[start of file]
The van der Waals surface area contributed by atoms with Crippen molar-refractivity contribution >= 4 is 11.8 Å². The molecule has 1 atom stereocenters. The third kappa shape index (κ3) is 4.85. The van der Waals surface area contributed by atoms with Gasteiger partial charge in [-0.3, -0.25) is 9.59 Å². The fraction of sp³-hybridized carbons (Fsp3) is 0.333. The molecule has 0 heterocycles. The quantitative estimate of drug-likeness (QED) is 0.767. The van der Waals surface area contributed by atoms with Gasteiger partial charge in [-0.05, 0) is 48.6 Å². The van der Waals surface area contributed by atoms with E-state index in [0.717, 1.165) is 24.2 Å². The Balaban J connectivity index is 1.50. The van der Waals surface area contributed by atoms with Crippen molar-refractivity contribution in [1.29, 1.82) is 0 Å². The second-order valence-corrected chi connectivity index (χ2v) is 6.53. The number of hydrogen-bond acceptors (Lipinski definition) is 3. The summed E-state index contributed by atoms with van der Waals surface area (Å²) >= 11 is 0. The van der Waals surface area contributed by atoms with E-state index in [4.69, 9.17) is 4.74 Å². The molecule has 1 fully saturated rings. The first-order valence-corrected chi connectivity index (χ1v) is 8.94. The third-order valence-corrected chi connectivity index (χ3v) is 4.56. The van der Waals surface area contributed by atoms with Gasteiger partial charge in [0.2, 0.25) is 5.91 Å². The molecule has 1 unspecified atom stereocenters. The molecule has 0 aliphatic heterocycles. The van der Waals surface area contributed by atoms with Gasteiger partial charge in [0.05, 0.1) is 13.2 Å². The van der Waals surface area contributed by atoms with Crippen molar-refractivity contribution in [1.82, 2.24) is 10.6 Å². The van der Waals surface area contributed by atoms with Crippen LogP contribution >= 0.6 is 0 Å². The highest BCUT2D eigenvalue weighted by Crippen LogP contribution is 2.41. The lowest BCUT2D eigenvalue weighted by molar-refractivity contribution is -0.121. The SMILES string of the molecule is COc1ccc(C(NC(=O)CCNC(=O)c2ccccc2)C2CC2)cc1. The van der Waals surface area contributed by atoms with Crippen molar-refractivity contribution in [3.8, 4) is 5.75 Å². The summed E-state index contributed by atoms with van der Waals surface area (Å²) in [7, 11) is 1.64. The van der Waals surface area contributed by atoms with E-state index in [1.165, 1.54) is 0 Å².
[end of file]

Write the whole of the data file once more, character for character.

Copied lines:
The van der Waals surface area contributed by atoms with Crippen molar-refractivity contribution >= 4 is 11.8 Å². The molecule has 1 atom stereocenters. The third kappa shape index (κ3) is 4.85. The van der Waals surface area contributed by atoms with Gasteiger partial charge in [-0.3, -0.25) is 9.59 Å². The fraction of sp³-hybridized carbons (Fsp3) is 0.333. The molecule has 0 heterocycles. The quantitative estimate of drug-likeness (QED) is 0.767. The van der Waals surface area contributed by atoms with Gasteiger partial charge in [-0.05, 0) is 48.6 Å². The van der Waals surface area contributed by atoms with E-state index in [0.717, 1.165) is 24.2 Å². The Balaban J connectivity index is 1.50. The van der Waals surface area contributed by atoms with Crippen molar-refractivity contribution in [1.29, 1.82) is 0 Å². The second-order valence-corrected chi connectivity index (χ2v) is 6.53. The number of hydrogen-bond acceptors (Lipinski definition) is 3. The summed E-state index contributed by atoms with van der Waals surface area (Å²) >= 11 is 0. The van der Waals surface area contributed by atoms with E-state index in [4.69, 9.17) is 4.74 Å². The molecule has 1 fully saturated rings. The first-order valence-corrected chi connectivity index (χ1v) is 8.94. The third-order valence-corrected chi connectivity index (χ3v) is 4.56. The van der Waals surface area contributed by atoms with Gasteiger partial charge in [0.2, 0.25) is 5.91 Å². The molecule has 1 unspecified atom stereocenters. The molecule has 0 aliphatic heterocycles. The van der Waals surface area contributed by atoms with Gasteiger partial charge in [0.05, 0.1) is 13.2 Å². The van der Waals surface area contributed by atoms with Crippen molar-refractivity contribution in [1.82, 2.24) is 10.6 Å². The van der Waals surface area contributed by atoms with Crippen LogP contribution >= 0.6 is 0 Å². The highest BCUT2D eigenvalue weighted by Crippen LogP contribution is 2.41. The lowest BCUT2D eigenvalue weighted by molar-refractivity contribution is -0.121. The SMILES string of the molecule is COc1ccc(C(NC(=O)CCNC(=O)c2ccccc2)C2CC2)cc1. The van der Waals surface area contributed by atoms with Crippen molar-refractivity contribution in [3.8, 4) is 5.75 Å². The summed E-state index contributed by atoms with van der Waals surface area (Å²) in [7, 11) is 1.64. The van der Waals surface area contributed by atoms with E-state index in [1.165, 1.54) is 0 Å².